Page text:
Sunday, August 19, 2018


Perhaps my perspective on this subject is different from other people’s because when I was young we owned a turntable that played 33 rpm, 45 rpm and 78 rpm records.  I thought this was cool and tried playing records at the wrong speeds.  The most revealing experiment came when playing 45s at 33 rpm.  We had quite a few of these.

At 45 rpm every singer sounded mostly the same as the others.  At 33 rpm all had slow, very annoying vibratos except Patti Page—Tennessee Waltz—who it seems had no vibrato.  At the slower speed she sounded like a normal baritone.  I concluded from this experiment that singers all have vibratos, with certain exceptions, and that a well-produced vibrato wasn’t actually heard by the listener.  If you’re hearing it, something is wrong.  These were not opera singers.

It turned out when I arrived at vocal pedagogy school that there existed a whole book on this subject which I cannot find on Amazon.  There is a different one if you're interested.  Scientific instruments were applied to a large repertoire of opera recordings and the results displayed on graphs.  These are called sonograms.  The unavoidable conclusion was that all famous opera singers have a vibrato, that it is present all of the time on virtually every note they sing, even when they are sliding or moving from one pitch to another.  The human brain integrates this into a single note.  The vast majority of people do not hear this pitch fluctuation.  This vibrato is about a half step wide and very regular in its pulse.  You don’t have to wonder—you can see it on the chart.  

Here is an article from 1929:   By adding the component of modern technology they verified this conclusion at 95% of all opera singer notes.  The public likes a vibrato.  “It can not be just happenstance that vibratos are not only admitted, but required, in opera.”

To sound like a trill the vibrato needs to extend to about a whole step when the brain no longer integrates it into a single pitch.  Trills must be carefully and painstakingly taught because it is not natural.

Things can go wrong with this process.  A vibrato can be too slow which translates into a wobble.  It can also be too fast or irregular.  You will not get famous in opera if there is something wrong with your vibrato.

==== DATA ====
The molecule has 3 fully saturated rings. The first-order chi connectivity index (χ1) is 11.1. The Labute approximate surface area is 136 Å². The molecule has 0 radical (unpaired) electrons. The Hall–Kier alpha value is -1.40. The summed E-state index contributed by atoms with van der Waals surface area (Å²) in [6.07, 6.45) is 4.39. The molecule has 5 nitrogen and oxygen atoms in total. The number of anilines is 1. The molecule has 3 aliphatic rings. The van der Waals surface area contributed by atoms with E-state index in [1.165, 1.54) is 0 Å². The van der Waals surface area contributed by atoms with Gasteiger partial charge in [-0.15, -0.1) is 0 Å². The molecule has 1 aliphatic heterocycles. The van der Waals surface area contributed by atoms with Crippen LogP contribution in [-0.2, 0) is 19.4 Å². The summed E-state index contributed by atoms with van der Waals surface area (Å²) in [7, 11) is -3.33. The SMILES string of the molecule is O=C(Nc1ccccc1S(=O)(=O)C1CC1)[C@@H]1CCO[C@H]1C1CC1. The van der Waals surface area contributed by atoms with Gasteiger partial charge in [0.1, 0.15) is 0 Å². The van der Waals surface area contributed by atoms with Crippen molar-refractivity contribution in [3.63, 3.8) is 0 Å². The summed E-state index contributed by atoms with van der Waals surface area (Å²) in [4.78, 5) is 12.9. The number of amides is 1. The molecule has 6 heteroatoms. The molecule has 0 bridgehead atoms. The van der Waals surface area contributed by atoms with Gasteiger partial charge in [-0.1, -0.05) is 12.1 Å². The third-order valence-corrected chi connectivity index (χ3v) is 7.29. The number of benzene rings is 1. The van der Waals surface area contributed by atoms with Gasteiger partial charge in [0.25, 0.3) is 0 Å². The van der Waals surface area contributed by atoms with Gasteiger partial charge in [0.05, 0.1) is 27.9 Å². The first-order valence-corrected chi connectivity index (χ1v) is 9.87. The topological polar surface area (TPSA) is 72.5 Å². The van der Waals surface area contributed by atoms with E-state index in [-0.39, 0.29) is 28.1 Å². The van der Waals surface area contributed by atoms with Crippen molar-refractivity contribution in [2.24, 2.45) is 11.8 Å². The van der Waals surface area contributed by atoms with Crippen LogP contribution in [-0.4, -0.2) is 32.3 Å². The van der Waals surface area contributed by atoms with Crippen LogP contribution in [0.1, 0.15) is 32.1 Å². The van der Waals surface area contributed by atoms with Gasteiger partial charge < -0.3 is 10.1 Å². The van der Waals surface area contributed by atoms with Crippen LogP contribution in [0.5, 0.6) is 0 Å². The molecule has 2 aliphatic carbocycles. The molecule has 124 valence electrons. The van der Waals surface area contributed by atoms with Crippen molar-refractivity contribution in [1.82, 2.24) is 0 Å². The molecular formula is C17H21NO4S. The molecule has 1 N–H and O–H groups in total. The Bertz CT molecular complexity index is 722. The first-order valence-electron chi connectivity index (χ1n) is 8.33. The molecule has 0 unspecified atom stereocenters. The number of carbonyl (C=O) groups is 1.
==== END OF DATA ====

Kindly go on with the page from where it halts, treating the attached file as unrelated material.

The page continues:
People seem to imagine that what they are hearing is what they are getting.  It isn't.

In my time in pedagogy school I observed quite a number of famous voice teachers at IU, and I don't remember any of them referring directly to vibrato.  I think an adult singer naturally develops a vibrato without being taught it.  They are taught to support the breath from low in the abdomen, and perhaps this is the feature of a skilled singer that creates the natural, even vibrato.

In the past I said:

In case you didn't know, the average opera singer has a vibrato that causes the pitch to waver for about a half step, or the distance between c and c# if you don't know what a half step is.  It wavers half of this pitch above and the other half below the intended pitch.  Listeners generally imagine the pitch to be somewhere in the middle of the wavering sound.  It is only your imagination that makes this a precise pitch.  So making comments about the singer being sharp for the whole aria may only indicate that your ear is interpreting the vibrato sharp.  Is she sharp?  Yes.  Is the exact same note also flat?  Yes.  Some singers push energy to the upper part of the vibrato or the lower part.  Pitch wavering is the same but energy is unbalanced.  Maybe your ear hears this as sharp or flat.  They aren't giving up their vibratos.  10/8/17

P.S.  Here is an excellent illustration.

The term tremolo can also refer to an ornament that is unrelated to vibrato.


Bruce said...

Dr. B--you and I have discussed this off-blog in the past. It's puzzling to me that in opera we (or I; could it be just me?) hear vibrato in most voices as a constant. that's not a well-constructed sentence. I seem to hear, quite often, opera singers "use" vibrato on every note--which is in line with your analysis--in a constant way. so every note (I can't hear it on fast runs, though) has the same vibrato. but in jazz, particularly, and I suppose in folk, blues, pop...--in jazz, singers (and instrumentalists) use vibrato in a conscious way...adding or removing it for emotional impact. Listen for this especially in Carmen Mcrae's ballad singing; or Lester Young's ballad playing.

Bruce said...

maybe not everyone's taste, but mine for sure:

Dr.B said...

In opera vibrato is not treated as an ornament, which is what you are describing. In opera it's part of the color of the voice, part of what makes opera singing operatic.

Bruce said...

good distinction, good definitions; thanks!

Bruce said...

...and...I'll begin listening to opera with a different and upgraded attitude...